Historic Naval Fiction is pleased to have obtained an Interview with Sam Willis on the release of his new book in the Hearts of Oak Trilogy, The Glorious First of June.
What can you tell us about your new book The Glorious First of June?
It is the story of one of Britain’s most significant but overlooked naval battles. It is unique for numerous reasons, each important in its own right:
It was the first naval battle of the French Revolutionary War.
It was the only fleet battle during the Reign of Terror.
It was the first fleet battle in British or French history that was fought for political ideology rather than for territory, religion or trade or at the whim of monarchs.
It was the longest fleet battle for 128 years.
The British won an impressive tactical victory though their fleet was undermanned and out of practice.
It was the largest British naval victory for 102 years but was celebrated as a victory by the French and the British navy as well as by the Americans.
It was the first naval battle witnessed and then depicted by a professional artist for 128 years – the book includes an Appendix of images made on the spot.
It was witnessed by Matthew Flinders, then a Midshipman on Bellerophon, who made numerous detailed battle plans − all reproduced in the book.
It was the first naval battle in the eighteenth century in which an Admiral deliberately tried to break the enemy line.
It was the first battle made famous by a ‘panorama’, an artistic technique which became standard for celebrating naval battles.
It was the first battle for which British officers received a medal.
It was the first battle to be celebrated by an immediate Royal review of the fleet.
But of all of these claims to distinction, the most important and the most interesting is this: The Glorious First of June was, without question, the hardest-fought battle of the Age of Sail.
This is the last book of The Hearts of Oak Trilogy. What was it about the three subjects that made you bring them together in a trilogy?
Instead of writing a standard multi-volume history of the Age of Sail I wanted to take three separate subjects and use them to cut open the age of sail from three different directions. A biography of a ship, a man and a battle seemed a very effective way of achieving this. Each had to be a naval 'legend' in its own right, and I was not concerned if it was a legend that has endured – like the Fighting Temeraire and Benbow's Last Fight – or one that has been forgotten, like the Glorious First of June. I was concerned that each subject had tangible 'hidden' history of its own, as well as a significant history relating to how the story then became famous. I was interested in both the detail of the story and the way that it became famous and, by looking at both, you can start to see how naval history has become so ingrained in British culture.
Where did your interest in the sea originate?
My interest in the sea began on holidays in Cornwall; my interest in the study of naval history at university, but I suppose the navy has also been ingrained in me because I come from a naval family: my Grandfather is a veteran of WWII and his father fought at Jutland. The walls of my parent's house was (and still is) covered in images of sailing warships. I am happiest by, in, or on the sea.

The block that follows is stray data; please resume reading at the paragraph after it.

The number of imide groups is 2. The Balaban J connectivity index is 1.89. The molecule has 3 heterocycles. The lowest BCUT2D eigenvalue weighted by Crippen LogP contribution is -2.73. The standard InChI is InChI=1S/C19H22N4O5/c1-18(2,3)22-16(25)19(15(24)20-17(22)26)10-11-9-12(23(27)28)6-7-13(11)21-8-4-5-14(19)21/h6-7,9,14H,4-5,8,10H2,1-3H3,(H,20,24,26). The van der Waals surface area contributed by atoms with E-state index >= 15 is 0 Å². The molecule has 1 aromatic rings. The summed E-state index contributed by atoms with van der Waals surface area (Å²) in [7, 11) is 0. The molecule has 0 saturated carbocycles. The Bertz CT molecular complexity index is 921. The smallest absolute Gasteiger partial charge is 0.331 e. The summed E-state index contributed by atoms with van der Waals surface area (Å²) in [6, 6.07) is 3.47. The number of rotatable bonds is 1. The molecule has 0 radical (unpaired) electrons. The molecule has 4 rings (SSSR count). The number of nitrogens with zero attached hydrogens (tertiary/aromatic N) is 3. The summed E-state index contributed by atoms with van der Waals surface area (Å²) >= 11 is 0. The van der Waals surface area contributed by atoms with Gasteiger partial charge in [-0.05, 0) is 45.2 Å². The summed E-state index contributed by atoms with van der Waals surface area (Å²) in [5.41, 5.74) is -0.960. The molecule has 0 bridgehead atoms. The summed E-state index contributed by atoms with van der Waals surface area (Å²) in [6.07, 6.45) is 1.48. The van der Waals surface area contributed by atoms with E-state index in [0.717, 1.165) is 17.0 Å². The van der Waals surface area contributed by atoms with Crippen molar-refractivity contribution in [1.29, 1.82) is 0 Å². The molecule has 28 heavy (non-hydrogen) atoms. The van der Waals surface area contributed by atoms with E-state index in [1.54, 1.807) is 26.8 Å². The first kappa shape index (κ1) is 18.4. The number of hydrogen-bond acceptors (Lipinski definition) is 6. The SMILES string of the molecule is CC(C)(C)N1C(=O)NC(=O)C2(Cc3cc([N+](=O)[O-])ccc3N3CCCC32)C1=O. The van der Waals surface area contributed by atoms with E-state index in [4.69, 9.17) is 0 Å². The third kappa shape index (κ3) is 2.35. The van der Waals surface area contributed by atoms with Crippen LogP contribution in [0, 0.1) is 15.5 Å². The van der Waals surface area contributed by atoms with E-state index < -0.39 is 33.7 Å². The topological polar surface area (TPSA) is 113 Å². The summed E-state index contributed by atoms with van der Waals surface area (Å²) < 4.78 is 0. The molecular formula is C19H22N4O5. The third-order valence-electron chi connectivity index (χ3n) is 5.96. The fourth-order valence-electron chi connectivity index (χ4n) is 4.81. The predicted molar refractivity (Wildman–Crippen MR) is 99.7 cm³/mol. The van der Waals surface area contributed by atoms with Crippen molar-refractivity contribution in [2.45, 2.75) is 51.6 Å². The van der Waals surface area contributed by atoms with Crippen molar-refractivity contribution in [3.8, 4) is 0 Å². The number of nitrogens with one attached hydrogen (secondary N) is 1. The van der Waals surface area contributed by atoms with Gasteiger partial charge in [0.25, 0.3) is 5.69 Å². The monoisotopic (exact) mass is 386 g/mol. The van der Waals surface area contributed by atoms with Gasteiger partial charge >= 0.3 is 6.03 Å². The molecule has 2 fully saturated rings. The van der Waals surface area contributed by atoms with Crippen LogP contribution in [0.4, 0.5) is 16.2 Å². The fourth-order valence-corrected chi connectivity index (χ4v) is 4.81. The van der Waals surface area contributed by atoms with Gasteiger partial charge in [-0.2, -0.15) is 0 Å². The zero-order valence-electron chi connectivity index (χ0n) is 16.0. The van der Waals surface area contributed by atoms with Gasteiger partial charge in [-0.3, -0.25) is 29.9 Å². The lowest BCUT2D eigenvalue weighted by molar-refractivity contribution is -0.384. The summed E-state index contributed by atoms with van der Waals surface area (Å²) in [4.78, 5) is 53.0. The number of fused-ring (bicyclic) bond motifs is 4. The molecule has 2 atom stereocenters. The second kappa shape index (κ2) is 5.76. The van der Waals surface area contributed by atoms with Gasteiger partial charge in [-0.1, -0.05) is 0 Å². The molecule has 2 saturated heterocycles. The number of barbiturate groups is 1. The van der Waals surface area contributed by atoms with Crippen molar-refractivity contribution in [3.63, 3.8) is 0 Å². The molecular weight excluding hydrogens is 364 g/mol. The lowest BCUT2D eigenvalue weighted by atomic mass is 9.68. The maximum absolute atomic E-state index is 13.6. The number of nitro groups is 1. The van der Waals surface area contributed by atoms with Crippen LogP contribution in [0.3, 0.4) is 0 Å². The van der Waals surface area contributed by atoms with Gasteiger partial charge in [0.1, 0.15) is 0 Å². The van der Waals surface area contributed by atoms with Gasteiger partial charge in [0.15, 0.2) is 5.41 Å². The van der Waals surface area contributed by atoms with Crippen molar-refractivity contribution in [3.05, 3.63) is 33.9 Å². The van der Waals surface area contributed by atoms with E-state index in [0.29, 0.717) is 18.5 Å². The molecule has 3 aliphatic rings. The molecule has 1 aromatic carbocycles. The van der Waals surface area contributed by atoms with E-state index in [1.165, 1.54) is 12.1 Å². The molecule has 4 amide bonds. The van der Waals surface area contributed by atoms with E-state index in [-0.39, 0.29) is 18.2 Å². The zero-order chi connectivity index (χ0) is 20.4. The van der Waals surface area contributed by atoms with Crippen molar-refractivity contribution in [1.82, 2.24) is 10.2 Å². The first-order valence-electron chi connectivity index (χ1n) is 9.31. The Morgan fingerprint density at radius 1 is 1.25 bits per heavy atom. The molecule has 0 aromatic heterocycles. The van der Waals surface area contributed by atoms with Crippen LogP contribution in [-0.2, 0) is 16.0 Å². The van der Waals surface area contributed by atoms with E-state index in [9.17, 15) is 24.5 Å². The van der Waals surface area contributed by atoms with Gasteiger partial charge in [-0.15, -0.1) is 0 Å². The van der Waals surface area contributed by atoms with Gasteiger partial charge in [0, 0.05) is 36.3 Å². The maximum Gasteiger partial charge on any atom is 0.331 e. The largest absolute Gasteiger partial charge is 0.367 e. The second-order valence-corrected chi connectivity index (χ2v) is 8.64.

How do you undertake your research?
It depends where it takes me, usually London at the National Archives in Kew, the British Library of Greenwich. But occasionally I go further afield. I am off to Rotterdam next week to look at a replica of the Dutch warship Delft.
What intrigues you about the Age of Sail?
The utter craziness of it combined with the extraordinary human achievement. What on earth was everyone playing at? If you had no knowledge of the period, and tried to dream up the most crazy contraption ever invented by humans, you would never get anywhere close to a fully rigged First Rate ship of the line. They are absurd.
Do you have any plans for future books?
Last year I found something quite extraordinary in the British Library: a vast velvet-bound volume in which is preserved the original admirals' dispatches describing the most significant British victories of the age of sail. It contains Admiral's narratives, logs, boatswains' reports, maps, enemy accounts, surgeons' reports and other miscellanea. It is an absolute treasure trove. The dispatches were collected by the Admiralty in 1859 and presented to the country in this magnificent volume, to be put on permanent display. At some point in its life it was then put in a box in the basement of the British Library. Only a handful of people know it exists when it should be on permanent display alongside the other Treasures of the British Library or British Museum.
Published in October 2012, it will be called Britain's Lost Naval Dispatches.
When and what do you read yourself?
It depends what I am doing. If I am reading for research I tend not to read in my spare time; if I am writing I will read anything I can get my hands on, almost always fiction. I enjoy historical fiction and have just read a fantastic book by Dennis Lehane called The Given Day, about baseball and riots in WWI-era Boston. I am also happy with trashy thrillers or fantasy – anything that is easily absorbing to stop me thinking about work.
Is there anything else you would like to share with readers?
Did you know that Nelson kept the lightning conductor from the French flagship L'Orient, which blew up at the Nile, in his hallway?
The Glorious First of June is published by Quercus Publishing Plc